Headway Hertfordshire - supporting people affected by brain injury

David & Eileen Moyes Story

The road to recovery is a team effort say mother and son.

More often than not the road to recovery for someone who
has suffered brain injury is a partnership between the injured
person and one or more close relatives or friends. Such is
the case of David and his mother Eileen.

David, now 48, had a road traffic accident when he was 19.
He was asleep with his girlfriend in the back of his friend's
car when it crashed.

'I can remember nothing about it,' David said. 'I woke up in
some hospital with lots of broken bones, but my main injury
was a bang on my head that caused brain damage.'

David's girlfriend and the driver were also badly injured but,
like him, survived.

David had to learn to talk, walk and care for himself again.
After being discharged from hospital a long struggle ensued,
a struggle to get his life back to some kind of normality.

His main carer has been his mother Eileen who sighs when
she recalls the long journey of recovery. 'David had just
finished his apprenticeship at a leading telecommunications
company when he had the accident. Eventually he was able
to go back on light duties but when they found he could not
climb a ladder they had to let him go. It has been like that,
one disappointment after another.'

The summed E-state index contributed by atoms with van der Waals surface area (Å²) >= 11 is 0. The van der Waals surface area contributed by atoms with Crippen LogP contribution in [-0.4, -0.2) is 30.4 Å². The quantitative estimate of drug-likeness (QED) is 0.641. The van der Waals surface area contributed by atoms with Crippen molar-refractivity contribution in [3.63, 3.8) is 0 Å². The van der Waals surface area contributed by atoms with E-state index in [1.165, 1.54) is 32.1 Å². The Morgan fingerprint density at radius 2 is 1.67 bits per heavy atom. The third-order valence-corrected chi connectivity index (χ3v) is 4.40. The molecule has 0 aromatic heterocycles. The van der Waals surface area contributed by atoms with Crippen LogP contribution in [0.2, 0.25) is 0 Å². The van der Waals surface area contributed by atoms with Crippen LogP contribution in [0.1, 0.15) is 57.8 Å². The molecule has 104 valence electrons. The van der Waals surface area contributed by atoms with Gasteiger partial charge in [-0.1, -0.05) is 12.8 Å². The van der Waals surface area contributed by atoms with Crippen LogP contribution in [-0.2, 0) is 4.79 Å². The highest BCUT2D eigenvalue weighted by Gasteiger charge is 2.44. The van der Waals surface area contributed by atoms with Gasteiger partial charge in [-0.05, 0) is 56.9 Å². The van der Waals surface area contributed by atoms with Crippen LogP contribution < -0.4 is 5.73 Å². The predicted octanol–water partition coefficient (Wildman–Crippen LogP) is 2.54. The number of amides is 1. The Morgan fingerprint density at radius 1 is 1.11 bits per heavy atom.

David had found a new partner and they had a son, Lee, but
David's recovery was then hampered by recurring epilepsy
seizures caused by the accident. His partner left him and he
moved in with his mother.

'For the past two years he has been with me,' Eileen said.
'Lee, now 18, is ok and we keep an eye on him, but helping
David keep going has been the challenge. The one great
thing that happened in 2012 was that we came across
Headway. Since then David has been going to his Headway
group, learning from it and loving it, and that has given him a

At Headway David found he was mixing with people with
similar difficulties. 'We're all here to help each other,' he said,
'and we do. The thing that gets me now is my memory. I can
now think back years. I can remember school days. But I
can't remember what was said to me, or what I wanted to do
ten minutes ago!'

Eileen has become a volunteer at Headway in Watford and
is fully engaged in its life and purpose. 'It's for carers too,'
she said, 'and one benefit they get is to learn all about how
the brain works.

David's ambition? 'Oh, definitely to get back to work. Since
leaving the telecommunications company I have had some
work and right now I am volunteering but I do want a proper
job again.'

Both David and Eileen are optimistic. David hasn't had an
epileptic seizure for nearly a year and he feels much more
confident since joining Headway.

'My mum has helped me so much right the way through, she
has always been there. And if I get back to work she will be
so happy.'